One of the more impressive organisations I have observed whilst studying development economics is Sustainable Cambodia. Sustainable Cambodia is an empowerment organisation, which works with the families of rural Cambodian villages to help them achieve sustainability and self-sufficiency through wells, irrigation systems, schools, training and empowerment (1). I was drawn to Sustainable Cambodia and the work undertaken as it resonated with my personal experiences in Cambodia.
Whilst viewing the Sustainable Cambodia website, I simultaneously researched some basic information on Cambodia to help me put the information in perspective. Cambodia has a population of 14.8 million people, 80% (11.84 million) of which live in rural areas (2). The country has a human development index rating of 138, out of 187 countries and I was very surprised to discover that this ranking rates as ‘medium development’ (3), as I would not have expected this from my humanitarian experiences in the country. Life expectancy is approximately 71 years, up from 37.8 years in 1980 at the close of the Pol Pot reign (3). I found this information encouraging, however I do acknowledge that this country is still suffering in the aftermath of this genocide. The World Bank estimates GDP at US$14.06 billion in 2012 with GNI per capita in PPP term is $2,095 (2). In 2011, 20.5% of the population was living below the poverty line, down from 50.1% in 2007 and 62% of the rural population have access to clean water (2). Let’s do the math’s – there are still approximately 4.5 million rural Cambodians (that’s almost the entire population on Melbourne) without access to water, clearly demonstrating that the work Sustainable Cambodia undertakes in rural areas is important and necessary to improve the quality of life.
Since 2004, Sustainable Cambodia’s unique empowerment model has assisted tens of thousands of Cambodian men, women and children to rebuild their lives. The organisations head office is in the United States however what I liked about this organisation was that there was a local office in the Pursat province (north west Cambodia) where the organisation supports rural villages. Our learnings and experience in the development field tells us that organisations are far more successful in the field when they can engage with a community at the grass roots level as opposed from an office many thousands of kilometers away. I was also pleased to discover that organisation only employed native Cambodians; all international resources are unpaid volunteers. This strategy assists in keeping the organisations overheads at less than 3%, promotes local job opportunities and allows the majority of funding to be used to develop rural village families and communities. This information resonated with my development discourse learning where community programs lead by local people are generally more successful.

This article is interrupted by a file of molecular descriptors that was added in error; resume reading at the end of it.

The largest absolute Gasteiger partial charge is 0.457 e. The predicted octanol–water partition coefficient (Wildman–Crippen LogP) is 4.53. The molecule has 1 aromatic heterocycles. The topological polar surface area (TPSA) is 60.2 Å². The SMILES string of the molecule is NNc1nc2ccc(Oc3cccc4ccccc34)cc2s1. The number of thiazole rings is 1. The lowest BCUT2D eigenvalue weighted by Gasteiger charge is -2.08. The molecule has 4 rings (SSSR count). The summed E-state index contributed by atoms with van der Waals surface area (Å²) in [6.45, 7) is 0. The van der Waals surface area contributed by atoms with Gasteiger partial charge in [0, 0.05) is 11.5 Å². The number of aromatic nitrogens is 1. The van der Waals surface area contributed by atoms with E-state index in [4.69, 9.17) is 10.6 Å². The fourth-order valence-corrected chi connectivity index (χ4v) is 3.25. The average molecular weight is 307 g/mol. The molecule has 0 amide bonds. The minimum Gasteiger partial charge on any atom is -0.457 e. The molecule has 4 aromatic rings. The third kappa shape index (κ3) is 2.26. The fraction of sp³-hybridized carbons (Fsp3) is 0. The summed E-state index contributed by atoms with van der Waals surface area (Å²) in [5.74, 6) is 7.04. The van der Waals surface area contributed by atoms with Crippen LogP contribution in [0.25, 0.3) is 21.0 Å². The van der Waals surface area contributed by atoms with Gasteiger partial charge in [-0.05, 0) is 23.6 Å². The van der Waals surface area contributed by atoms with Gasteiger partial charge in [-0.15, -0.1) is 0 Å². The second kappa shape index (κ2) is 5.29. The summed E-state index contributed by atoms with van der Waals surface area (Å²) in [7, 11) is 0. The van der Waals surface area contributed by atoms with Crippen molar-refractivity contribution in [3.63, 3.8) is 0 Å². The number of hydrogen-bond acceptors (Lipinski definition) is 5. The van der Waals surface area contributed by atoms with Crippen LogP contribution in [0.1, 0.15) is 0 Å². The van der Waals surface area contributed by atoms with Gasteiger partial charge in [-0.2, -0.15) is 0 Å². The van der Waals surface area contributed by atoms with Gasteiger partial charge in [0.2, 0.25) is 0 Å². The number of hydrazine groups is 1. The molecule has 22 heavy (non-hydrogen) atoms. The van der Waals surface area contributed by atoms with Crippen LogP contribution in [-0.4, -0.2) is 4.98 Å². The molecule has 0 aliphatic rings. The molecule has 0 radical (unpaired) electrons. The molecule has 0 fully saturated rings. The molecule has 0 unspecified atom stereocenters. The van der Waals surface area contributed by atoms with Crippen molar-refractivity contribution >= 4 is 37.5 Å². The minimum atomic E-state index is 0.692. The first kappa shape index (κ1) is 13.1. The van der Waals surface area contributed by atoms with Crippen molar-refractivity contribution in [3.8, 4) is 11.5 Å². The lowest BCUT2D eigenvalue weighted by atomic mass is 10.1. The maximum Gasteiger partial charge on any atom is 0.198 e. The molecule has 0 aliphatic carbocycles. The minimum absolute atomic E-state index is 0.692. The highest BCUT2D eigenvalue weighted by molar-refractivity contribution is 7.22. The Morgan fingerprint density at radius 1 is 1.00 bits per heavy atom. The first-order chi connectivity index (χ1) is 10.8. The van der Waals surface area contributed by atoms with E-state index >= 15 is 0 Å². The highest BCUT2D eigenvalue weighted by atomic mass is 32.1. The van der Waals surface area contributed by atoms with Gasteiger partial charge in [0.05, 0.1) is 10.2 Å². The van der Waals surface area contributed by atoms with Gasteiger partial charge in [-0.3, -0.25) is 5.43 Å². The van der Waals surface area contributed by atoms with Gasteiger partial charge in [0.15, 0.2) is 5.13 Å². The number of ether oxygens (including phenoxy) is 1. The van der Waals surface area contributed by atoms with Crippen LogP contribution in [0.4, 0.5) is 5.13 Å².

Sustainable Cambodia, works with villages that have no source of clean drinking water. Without access to clean water, communities rely on sourcing dirty water from scum-covered nearby retaining ponds, or carrying water in plastic containers from far-away rivers – just as I had seen first hand in Cambodia. I asked myself the question – could I imagine a life where access to clean water was a constant struggle and a constant risk? The answer is simply no and I struggle to accept that this should be acceptable for many millions of people in Cambodia and around the globe.